4

I have a domain name with a main site and a few vhosts. I want all sites (main and vhosts) to only be accessible through HTTPS (using HSTS), and I want non-existing subdomains to be redirected to the main site.

To summarize what I want:

  • https:/example.com: no redirect (main site)
  • http:/example.com: redirected to https:/example.com
  • https:/vhost.example.com: no redirect (virtual host)
  • http:/vhost.example.com: redirected to https:/vhost.example.com
  • https:/doesntexist.example.com: redirected to https:/example.com
  • http:/doesntexist.example.com: redirected to https:/example.com

I'm very close to this, but the second to last redirection doesn't work. I'm using a certificate from Let's Encrypt, which doesn't offer wildcard certs at the moment, so the certificate is only valid for the main domain and the vhosts (that I've explicitly listed when I created the certificate). Because the certificate is invalid, browsers block the connection.

What would be the best way (if any) to circumvent this problem?

Here's my (simplified) nginx configuration if it helps:

server {
    listen 80;
    server_name _;
    return 301 https://example.com$request_uri;
}

server {
    listen 443 spdy;
    server_name _;
    # SSL settings snipped for brevity. SPDY and HSTS are enabled.
    return 301 https://example.com$request_uri;
}

server {
    listen 443 spdy;
    server_name example.com;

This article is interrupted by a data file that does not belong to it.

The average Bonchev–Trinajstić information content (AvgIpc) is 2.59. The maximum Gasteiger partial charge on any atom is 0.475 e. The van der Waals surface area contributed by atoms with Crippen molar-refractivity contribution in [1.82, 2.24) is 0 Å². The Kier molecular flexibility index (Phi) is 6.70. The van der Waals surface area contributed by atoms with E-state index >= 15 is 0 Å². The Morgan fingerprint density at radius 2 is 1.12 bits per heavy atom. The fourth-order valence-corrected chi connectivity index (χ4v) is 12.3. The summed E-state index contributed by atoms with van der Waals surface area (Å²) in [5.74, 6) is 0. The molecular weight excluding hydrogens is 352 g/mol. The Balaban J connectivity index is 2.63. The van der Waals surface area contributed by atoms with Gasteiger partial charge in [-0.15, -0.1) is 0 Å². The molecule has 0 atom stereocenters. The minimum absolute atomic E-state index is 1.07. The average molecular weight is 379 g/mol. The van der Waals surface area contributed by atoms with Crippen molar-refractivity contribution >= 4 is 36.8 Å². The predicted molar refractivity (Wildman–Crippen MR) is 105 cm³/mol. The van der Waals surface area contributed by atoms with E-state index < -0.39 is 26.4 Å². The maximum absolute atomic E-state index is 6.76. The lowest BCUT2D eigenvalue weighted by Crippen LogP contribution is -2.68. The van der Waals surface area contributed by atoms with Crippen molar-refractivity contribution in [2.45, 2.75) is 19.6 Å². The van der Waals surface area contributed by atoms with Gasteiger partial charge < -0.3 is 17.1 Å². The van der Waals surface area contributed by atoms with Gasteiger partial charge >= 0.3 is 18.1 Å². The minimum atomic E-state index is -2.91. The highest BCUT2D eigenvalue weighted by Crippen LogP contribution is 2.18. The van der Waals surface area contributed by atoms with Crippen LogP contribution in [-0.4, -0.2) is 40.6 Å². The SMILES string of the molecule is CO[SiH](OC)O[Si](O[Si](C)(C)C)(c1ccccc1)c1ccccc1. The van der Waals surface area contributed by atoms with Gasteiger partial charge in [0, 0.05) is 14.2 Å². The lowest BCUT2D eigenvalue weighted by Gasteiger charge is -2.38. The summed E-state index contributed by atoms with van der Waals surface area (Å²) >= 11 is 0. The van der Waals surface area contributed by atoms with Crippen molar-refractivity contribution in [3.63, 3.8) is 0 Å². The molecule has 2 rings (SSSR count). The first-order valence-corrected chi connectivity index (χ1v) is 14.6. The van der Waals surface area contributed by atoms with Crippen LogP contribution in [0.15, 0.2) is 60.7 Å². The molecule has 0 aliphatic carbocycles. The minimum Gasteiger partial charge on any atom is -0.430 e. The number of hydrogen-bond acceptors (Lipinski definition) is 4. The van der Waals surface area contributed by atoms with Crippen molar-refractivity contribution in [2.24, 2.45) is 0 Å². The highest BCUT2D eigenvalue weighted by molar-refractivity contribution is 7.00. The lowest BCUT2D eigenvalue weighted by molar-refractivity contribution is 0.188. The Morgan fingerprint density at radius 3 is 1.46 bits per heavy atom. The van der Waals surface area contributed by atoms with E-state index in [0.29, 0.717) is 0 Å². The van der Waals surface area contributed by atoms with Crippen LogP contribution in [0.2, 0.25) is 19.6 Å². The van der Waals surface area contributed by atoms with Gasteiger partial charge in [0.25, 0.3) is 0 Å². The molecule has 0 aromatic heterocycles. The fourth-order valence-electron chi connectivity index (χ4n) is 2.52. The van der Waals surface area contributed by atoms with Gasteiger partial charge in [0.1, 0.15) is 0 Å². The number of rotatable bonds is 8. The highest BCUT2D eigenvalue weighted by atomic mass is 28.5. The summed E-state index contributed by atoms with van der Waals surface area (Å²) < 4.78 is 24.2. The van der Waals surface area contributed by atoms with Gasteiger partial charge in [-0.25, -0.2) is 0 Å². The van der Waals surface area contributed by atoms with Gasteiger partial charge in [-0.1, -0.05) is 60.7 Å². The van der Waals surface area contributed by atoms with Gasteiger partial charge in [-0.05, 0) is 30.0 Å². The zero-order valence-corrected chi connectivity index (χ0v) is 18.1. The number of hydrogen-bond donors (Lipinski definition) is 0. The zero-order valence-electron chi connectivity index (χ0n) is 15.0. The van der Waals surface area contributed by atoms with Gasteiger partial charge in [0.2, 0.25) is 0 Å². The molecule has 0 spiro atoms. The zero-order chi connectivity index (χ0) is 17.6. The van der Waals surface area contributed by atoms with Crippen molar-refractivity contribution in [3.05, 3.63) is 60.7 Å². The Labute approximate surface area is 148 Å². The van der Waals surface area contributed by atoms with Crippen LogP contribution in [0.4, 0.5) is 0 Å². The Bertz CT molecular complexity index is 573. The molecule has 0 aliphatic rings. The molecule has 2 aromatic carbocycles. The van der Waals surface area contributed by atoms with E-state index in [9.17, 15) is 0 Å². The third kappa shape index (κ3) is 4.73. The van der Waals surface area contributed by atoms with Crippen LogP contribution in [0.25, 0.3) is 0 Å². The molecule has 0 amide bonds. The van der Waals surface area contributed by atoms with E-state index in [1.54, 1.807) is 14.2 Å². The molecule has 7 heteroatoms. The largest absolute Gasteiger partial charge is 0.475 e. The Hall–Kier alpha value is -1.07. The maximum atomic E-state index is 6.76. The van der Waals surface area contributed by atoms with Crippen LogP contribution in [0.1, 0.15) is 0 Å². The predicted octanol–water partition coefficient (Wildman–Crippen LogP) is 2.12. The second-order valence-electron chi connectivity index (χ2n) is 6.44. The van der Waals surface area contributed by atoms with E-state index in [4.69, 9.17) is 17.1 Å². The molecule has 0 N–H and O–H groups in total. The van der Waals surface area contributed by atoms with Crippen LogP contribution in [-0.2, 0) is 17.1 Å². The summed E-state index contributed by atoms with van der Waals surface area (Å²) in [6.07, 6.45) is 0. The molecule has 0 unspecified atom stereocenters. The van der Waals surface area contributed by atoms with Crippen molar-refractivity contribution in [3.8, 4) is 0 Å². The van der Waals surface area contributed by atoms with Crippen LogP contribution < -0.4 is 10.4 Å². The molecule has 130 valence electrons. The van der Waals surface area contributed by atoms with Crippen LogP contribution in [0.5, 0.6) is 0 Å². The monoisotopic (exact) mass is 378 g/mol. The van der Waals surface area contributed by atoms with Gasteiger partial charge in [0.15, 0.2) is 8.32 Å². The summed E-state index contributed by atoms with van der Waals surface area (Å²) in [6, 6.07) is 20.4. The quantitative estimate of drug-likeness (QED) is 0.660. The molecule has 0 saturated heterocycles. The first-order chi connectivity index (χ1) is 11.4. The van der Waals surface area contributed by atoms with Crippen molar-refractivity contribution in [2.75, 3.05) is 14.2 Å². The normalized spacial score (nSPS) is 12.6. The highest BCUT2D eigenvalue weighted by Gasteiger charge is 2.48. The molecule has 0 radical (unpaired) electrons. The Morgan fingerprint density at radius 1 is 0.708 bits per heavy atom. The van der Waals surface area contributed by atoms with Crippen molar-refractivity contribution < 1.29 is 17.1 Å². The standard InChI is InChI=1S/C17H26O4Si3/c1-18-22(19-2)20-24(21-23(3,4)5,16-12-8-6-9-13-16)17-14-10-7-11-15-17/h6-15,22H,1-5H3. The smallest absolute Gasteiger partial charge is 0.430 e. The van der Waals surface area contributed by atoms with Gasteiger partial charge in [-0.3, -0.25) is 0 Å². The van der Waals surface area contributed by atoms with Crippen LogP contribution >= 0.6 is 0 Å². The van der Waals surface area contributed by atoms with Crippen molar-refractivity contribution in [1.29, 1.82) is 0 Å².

root /var/www/example.com;
    index index.html index.htm;
}

server {
    listen 443 spdy;
    server_name vhost.example.com;
    root /var/www/vhost.example.com;
    index index.html index.htm;
}
  • "Because the certificate is invalid, [...]" Why is it invalid? – gf_ Dec 7 '15 at 0:21
  • @gf_Because it doesn't have a sAN matching the name being requested. – womble Dec 7 '15 at 3:25
3

Practically, you can't get around the problem without a wildcard cert. If you can't present a certificate that matches up with the name being requested, you're going to get a connection error -- it's a fundamental part of the protocol.

I suppose, in theory, you could write something that, when it received an SNI header for a name not in the certificate, did a quick certificate issuance from Let's Encrypt, and sent back that newly-minted certificate in the TLS handshake, but... well, it isn't exactly a practical solution, is it?

  • That's what I was afraid of. :( I was hoping there would be some way to force a redirect before the browser validates the cert, or despite the fact that the cert is invalid, but it doesn't look like there is. Thanks for the suggestion though, I don't think I'll actually implement this but it's a fun out-of-the-box solution! – Joe La Frite Dec 7 '15 at 21:40
  • 2
    Well, no, it would defeat the point of TLS if you could send (unauthenticated) commands to the client telling it to redirect to somewhere else (say, a location under the attacker's control). – womble Dec 8 '15 at 2:31

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